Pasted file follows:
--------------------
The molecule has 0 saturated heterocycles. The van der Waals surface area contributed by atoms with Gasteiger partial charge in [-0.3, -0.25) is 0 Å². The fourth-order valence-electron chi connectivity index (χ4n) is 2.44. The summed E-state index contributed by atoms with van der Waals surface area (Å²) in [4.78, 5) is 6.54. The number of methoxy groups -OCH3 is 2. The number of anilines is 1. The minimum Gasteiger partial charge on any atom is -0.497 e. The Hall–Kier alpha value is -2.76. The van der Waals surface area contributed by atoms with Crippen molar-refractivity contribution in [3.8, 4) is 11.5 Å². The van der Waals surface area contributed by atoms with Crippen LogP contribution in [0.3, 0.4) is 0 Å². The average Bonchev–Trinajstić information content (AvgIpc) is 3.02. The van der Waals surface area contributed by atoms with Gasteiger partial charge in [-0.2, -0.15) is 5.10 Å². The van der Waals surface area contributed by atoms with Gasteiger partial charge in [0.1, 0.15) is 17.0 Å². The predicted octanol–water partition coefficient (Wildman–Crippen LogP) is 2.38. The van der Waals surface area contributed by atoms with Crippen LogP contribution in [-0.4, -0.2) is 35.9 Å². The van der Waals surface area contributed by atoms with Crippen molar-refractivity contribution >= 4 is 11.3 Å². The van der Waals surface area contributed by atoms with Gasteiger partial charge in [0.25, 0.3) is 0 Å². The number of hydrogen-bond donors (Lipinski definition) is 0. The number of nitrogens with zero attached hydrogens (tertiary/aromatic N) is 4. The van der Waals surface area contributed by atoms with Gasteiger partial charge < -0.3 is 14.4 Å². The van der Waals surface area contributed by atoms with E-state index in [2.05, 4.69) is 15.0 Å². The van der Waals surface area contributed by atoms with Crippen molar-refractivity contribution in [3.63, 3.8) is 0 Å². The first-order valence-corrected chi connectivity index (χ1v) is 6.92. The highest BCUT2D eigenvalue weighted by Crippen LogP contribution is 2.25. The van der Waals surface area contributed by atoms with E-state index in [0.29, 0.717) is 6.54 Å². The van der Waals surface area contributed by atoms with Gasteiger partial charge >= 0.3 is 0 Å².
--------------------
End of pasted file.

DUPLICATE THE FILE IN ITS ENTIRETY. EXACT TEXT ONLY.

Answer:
The molecule has 0 saturated heterocycles. The van der Waals surface area contributed by atoms with Gasteiger partial charge in [-0.3, -0.25) is 0 Å². The fourth-order valence-electron chi connectivity index (χ4n) is 2.44. The summed E-state index contributed by atoms with van der Waals surface area (Å²) in [4.78, 5) is 6.54. The number of methoxy groups -OCH3 is 2. The number of anilines is 1. The minimum Gasteiger partial charge on any atom is -0.497 e. The Hall–Kier alpha value is -2.76. The van der Waals surface area contributed by atoms with Crippen molar-refractivity contribution in [3.8, 4) is 11.5 Å². The van der Waals surface area contributed by atoms with Crippen LogP contribution in [0.3, 0.4) is 0 Å². The average Bonchev–Trinajstić information content (AvgIpc) is 3.02. The van der Waals surface area contributed by atoms with Gasteiger partial charge in [-0.2, -0.15) is 5.10 Å². The van der Waals surface area contributed by atoms with Gasteiger partial charge in [0.1, 0.15) is 17.0 Å². The predicted octanol–water partition coefficient (Wildman–Crippen LogP) is 2.38. The van der Waals surface area contributed by atoms with Crippen LogP contribution in [-0.4, -0.2) is 35.9 Å². The van der Waals surface area contributed by atoms with Crippen molar-refractivity contribution >= 4 is 11.3 Å². The van der Waals surface area contributed by atoms with Gasteiger partial charge in [0.25, 0.3) is 0 Å². The number of hydrogen-bond donors (Lipinski definition) is 0. The number of nitrogens with zero attached hydrogens (tertiary/aromatic N) is 4. The van der Waals surface area contributed by atoms with Gasteiger partial charge < -0.3 is 14.4 Å². The van der Waals surface area contributed by atoms with E-state index in [2.05, 4.69) is 15.0 Å². The van der Waals surface area contributed by atoms with Crippen molar-refractivity contribution in [3.63, 3.8) is 0 Å². The first-order valence-corrected chi connectivity index (χ1v) is 6.92. The highest BCUT2D eigenvalue weighted by Crippen LogP contribution is 2.25. The van der Waals surface area contributed by atoms with E-state index in [0.29, 0.717) is 6.54 Å². The van der Waals surface area contributed by atoms with Gasteiger partial charge >= 0.3 is 0 Å².